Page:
» Listings for January 2011
Posted on 7:40pm Thursday 27th Jan 2011
I am doing some work on a really exciting project where I am filming my Police Promotion study lessons to put them up on line as part of a complete learning experience. With each film there will be a full set of visual aids, accompanied by PowerPoint slides with the important points on, still photographs and even video footage to illustrate where relevant. This will all be accompanied by regular breaks in the lesson to test the knowledge so far using a downloaded knowledge check. At the end of each lesson will be a number of four option multi-choice questions, so the customer gets the full package, high quality learning, with the ability to check their learning before moving on. One criticism is that there is no-one to ask questions of if the viewer is not sure of something. Well, we have thought of that, and there will be direct e-mail to the tutor, and a regular on-line forum held via webcam with everyone gathering in a virtual room.
When I sell my courses to serving police officers I find I only ever get about 75% attendance, because the rest are on shift. With this fantastic new system officers can access the learning 24 hours a day7 days a week at a time that is convenient to them.
When we filmed the first lesson the producer said to me 'I am not sure about the small pictures you have included at the foot of the slides, are they really necessary?' I believe so strongly in illustrating any learning experience, be it by examples, or pictures, it is so important to illustrate your work. They say a picture is worth 1000 words, and each of my little thumb nails was totally relevant to the words on the slide. They stayed!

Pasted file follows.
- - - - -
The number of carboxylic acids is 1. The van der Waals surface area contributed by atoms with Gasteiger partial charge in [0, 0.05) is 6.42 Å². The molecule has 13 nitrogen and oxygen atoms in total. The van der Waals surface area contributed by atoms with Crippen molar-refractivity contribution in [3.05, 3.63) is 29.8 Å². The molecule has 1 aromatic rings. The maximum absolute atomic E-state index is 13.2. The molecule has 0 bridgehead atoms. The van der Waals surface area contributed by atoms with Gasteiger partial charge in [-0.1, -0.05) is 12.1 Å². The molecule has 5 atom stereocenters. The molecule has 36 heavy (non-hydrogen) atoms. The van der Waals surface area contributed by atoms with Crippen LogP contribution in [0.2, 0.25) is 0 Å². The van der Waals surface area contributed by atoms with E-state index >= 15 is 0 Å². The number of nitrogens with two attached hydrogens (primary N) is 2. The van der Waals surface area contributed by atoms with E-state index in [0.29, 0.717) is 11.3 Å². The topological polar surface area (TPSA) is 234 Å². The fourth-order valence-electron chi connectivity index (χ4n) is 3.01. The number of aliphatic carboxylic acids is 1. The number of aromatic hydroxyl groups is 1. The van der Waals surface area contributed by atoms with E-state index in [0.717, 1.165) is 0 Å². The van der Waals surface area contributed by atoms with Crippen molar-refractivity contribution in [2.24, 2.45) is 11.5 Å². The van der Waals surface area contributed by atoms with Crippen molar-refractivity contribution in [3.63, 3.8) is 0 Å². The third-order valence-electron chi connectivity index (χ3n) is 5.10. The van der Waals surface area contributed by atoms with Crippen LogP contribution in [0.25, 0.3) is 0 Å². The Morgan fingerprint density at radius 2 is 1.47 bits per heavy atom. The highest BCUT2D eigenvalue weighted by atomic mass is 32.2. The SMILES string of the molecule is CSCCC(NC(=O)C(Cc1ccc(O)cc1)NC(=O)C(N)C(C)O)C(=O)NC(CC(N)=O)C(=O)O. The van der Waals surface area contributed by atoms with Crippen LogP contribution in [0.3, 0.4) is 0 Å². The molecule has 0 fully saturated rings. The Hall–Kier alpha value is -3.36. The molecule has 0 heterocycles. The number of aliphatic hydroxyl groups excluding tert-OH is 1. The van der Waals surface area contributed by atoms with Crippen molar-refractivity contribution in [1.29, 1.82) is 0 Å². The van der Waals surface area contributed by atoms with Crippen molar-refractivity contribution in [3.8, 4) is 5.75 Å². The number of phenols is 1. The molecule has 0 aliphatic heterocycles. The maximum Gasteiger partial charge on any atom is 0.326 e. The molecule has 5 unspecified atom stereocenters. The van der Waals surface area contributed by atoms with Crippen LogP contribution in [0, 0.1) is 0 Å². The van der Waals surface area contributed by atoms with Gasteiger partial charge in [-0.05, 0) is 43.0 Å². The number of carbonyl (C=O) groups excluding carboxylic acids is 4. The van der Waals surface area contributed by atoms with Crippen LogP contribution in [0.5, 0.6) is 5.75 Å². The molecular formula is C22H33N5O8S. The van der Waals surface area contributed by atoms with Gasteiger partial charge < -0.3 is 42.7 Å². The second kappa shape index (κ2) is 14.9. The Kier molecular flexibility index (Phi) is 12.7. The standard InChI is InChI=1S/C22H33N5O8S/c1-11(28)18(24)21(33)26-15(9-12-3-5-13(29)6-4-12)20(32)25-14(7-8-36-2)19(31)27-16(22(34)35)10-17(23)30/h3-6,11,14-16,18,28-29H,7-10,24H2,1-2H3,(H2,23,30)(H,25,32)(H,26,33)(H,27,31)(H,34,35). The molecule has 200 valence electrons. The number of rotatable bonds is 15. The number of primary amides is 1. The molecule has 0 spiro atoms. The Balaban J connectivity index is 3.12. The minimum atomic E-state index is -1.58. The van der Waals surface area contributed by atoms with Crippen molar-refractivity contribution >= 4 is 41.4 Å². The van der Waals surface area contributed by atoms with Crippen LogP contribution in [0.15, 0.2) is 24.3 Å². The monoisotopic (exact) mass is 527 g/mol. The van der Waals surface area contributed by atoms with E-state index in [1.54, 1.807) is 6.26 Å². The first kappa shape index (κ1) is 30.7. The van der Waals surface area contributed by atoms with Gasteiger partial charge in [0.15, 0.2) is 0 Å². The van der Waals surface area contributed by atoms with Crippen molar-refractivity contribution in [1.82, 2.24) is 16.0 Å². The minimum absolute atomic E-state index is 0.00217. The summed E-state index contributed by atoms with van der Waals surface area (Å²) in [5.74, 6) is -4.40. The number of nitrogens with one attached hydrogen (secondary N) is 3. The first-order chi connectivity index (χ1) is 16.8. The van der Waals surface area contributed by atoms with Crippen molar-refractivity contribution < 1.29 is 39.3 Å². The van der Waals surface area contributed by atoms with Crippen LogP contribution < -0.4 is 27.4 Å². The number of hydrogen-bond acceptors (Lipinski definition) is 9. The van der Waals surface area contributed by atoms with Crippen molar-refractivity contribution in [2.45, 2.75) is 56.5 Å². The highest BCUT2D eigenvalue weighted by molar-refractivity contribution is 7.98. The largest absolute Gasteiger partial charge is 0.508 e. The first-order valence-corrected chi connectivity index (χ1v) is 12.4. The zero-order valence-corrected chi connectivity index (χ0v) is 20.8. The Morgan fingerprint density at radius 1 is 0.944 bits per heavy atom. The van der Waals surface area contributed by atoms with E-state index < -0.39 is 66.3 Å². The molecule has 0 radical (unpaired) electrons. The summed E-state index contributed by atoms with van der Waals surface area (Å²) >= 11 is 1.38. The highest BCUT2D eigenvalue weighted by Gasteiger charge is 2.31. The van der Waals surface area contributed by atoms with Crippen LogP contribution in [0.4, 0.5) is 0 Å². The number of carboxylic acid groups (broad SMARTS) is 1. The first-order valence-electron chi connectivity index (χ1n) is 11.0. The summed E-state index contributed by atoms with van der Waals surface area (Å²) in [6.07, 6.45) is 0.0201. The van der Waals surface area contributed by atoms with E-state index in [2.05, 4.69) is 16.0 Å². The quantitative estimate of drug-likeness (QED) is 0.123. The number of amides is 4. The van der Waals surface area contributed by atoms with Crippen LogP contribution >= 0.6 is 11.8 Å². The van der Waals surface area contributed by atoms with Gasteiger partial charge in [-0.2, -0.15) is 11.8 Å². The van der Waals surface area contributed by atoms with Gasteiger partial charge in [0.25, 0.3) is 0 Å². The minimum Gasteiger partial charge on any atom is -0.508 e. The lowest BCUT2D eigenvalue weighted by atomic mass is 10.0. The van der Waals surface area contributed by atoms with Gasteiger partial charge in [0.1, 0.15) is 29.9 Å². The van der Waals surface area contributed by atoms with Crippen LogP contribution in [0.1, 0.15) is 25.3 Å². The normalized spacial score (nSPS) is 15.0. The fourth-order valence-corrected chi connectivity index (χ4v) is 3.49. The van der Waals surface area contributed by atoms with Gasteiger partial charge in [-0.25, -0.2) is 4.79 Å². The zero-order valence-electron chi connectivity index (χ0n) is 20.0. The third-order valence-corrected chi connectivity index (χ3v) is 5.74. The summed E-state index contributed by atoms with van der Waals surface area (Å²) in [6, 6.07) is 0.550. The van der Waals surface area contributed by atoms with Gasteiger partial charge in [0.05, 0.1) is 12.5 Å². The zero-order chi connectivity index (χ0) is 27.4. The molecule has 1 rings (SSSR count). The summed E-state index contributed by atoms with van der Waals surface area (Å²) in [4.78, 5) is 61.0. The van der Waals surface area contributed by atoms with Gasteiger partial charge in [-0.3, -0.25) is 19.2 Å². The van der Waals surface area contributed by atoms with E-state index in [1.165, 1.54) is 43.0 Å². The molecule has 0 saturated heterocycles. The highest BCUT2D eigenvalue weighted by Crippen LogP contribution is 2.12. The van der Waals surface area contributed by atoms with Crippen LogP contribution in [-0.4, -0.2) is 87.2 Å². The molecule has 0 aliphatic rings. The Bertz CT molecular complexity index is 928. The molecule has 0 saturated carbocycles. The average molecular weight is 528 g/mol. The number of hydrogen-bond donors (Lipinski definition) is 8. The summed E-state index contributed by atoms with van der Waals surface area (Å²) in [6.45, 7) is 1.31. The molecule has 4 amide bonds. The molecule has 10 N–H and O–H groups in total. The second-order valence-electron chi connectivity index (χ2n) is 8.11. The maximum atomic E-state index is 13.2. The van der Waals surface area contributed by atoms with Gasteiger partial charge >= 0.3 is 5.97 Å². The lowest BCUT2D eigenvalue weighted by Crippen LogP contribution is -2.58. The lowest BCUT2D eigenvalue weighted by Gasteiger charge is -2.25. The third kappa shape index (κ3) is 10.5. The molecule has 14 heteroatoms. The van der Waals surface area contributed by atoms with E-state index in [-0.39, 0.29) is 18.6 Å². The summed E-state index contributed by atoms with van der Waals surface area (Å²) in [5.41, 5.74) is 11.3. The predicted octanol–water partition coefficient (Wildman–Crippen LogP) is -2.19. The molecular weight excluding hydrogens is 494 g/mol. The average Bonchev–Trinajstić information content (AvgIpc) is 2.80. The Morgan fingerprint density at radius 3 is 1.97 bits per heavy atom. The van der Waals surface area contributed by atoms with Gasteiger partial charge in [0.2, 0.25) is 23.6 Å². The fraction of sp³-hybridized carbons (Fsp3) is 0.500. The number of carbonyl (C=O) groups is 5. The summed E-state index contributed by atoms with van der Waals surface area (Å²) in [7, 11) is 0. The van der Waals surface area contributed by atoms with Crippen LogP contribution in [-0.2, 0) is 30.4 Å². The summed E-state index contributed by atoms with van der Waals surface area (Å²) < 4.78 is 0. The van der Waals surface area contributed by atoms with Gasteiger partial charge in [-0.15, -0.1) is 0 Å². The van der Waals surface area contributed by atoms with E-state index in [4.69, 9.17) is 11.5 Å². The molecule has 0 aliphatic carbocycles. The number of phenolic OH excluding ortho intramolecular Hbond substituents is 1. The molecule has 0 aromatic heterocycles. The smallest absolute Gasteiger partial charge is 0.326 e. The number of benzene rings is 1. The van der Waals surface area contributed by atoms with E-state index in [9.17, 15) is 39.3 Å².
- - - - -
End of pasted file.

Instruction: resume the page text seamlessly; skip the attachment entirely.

Many years age I was teaching a group of police officers 'Presentation Skills' and during the lesson on visual aids I explained how important they are. How they break up your presentation, help memory recall and aid concentration. I told my group ‘Always try to have the real thing, but if you can't a picture or a model will do really well.’ As they went through their final presentations it was clear they had all taken this message on board, and I watched happily until Jane stood up to do her presentation. She chose to do it about her Rhodesian Ridgeback dog, and produced lots of photos, his lead, his bowl and explained what a wonderful companion he was. Right at the end she said, 'But Phil told us we should always have the real thing if possible, and as she said that, the door opened and in he bounded. It was a wonderful demonstration of the power good visual aids, and is still firmly planted in my brain some 30 years later, well done Jane. A good visual aid is worth its weight in gold.
Posted on 3:24pm Sunday 16th Jan 2011
The SIA is dead, long live the king!!!! This week the SIA has announced their plan to hold a conference to enable all interested parties to share their views to help the transition to the ‘new regulatory regime’ To help us to give our views we will each be charged the princely sum of £192. They very kindly throw in lunch for that fee, and assure us that this is a ‘No profit option.’ I am interested to know why they feel it is appropriate to use a very prestigious venue in the heart of London to host the event. Come to my training rooms, 5 minutes from the M3 motorway with loads of free parking, I can save them a fortune.
For an organisation that is not privately owned it seems to me the SIA has always had one eye on the profit column, and has based its operation around that.
Still enough moaning, we are still delivering our Maybo Approved Disengagement Training for Door Supervisors, and other SIA programmes, but we are watching this space with great interest. With my strong policing background I have been waiting for the SIA to announce the details of the training requirements for Private Investigators, it worries me that with the forthcoming demise of the SIA it may not happen! We shall see.